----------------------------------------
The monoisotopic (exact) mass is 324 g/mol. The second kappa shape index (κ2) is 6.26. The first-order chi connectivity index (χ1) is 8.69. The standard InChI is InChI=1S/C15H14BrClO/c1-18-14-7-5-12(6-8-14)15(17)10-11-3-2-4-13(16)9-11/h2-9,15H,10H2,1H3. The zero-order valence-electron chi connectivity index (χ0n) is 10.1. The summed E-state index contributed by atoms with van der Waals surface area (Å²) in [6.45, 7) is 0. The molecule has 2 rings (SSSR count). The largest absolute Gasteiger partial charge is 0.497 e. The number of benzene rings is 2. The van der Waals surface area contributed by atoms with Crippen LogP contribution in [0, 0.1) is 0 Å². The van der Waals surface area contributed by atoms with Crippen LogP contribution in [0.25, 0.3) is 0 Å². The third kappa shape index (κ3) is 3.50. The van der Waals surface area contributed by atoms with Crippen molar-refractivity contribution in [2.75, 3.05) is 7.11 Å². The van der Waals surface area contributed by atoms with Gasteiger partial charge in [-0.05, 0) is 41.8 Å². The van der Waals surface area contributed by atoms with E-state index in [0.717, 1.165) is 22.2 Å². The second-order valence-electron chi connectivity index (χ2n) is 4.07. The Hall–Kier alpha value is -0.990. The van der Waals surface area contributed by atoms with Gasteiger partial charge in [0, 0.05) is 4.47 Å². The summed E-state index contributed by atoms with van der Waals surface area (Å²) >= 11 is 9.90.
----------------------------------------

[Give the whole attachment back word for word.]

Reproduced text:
The monoisotopic (exact) mass is 324 g/mol. The second kappa shape index (κ2) is 6.26. The first-order chi connectivity index (χ1) is 8.69. The standard InChI is InChI=1S/C15H14BrClO/c1-18-14-7-5-12(6-8-14)15(17)10-11-3-2-4-13(16)9-11/h2-9,15H,10H2,1H3. The zero-order valence-electron chi connectivity index (χ0n) is 10.1. The summed E-state index contributed by atoms with van der Waals surface area (Å²) in [6.45, 7) is 0. The molecule has 2 rings (SSSR count). The largest absolute Gasteiger partial charge is 0.497 e. The number of benzene rings is 2. The van der Waals surface area contributed by atoms with Crippen LogP contribution in [0, 0.1) is 0 Å². The van der Waals surface area contributed by atoms with Crippen LogP contribution in [0.25, 0.3) is 0 Å². The third kappa shape index (κ3) is 3.50. The van der Waals surface area contributed by atoms with Crippen molar-refractivity contribution in [2.75, 3.05) is 7.11 Å². The van der Waals surface area contributed by atoms with Gasteiger partial charge in [-0.05, 0) is 41.8 Å². The van der Waals surface area contributed by atoms with E-state index in [0.717, 1.165) is 22.2 Å². The second-order valence-electron chi connectivity index (χ2n) is 4.07. The Hall–Kier alpha value is -0.990. The van der Waals surface area contributed by atoms with Gasteiger partial charge in [0, 0.05) is 4.47 Å². The summed E-state index contributed by atoms with van der Waals surface area (Å²) >= 11 is 9.90.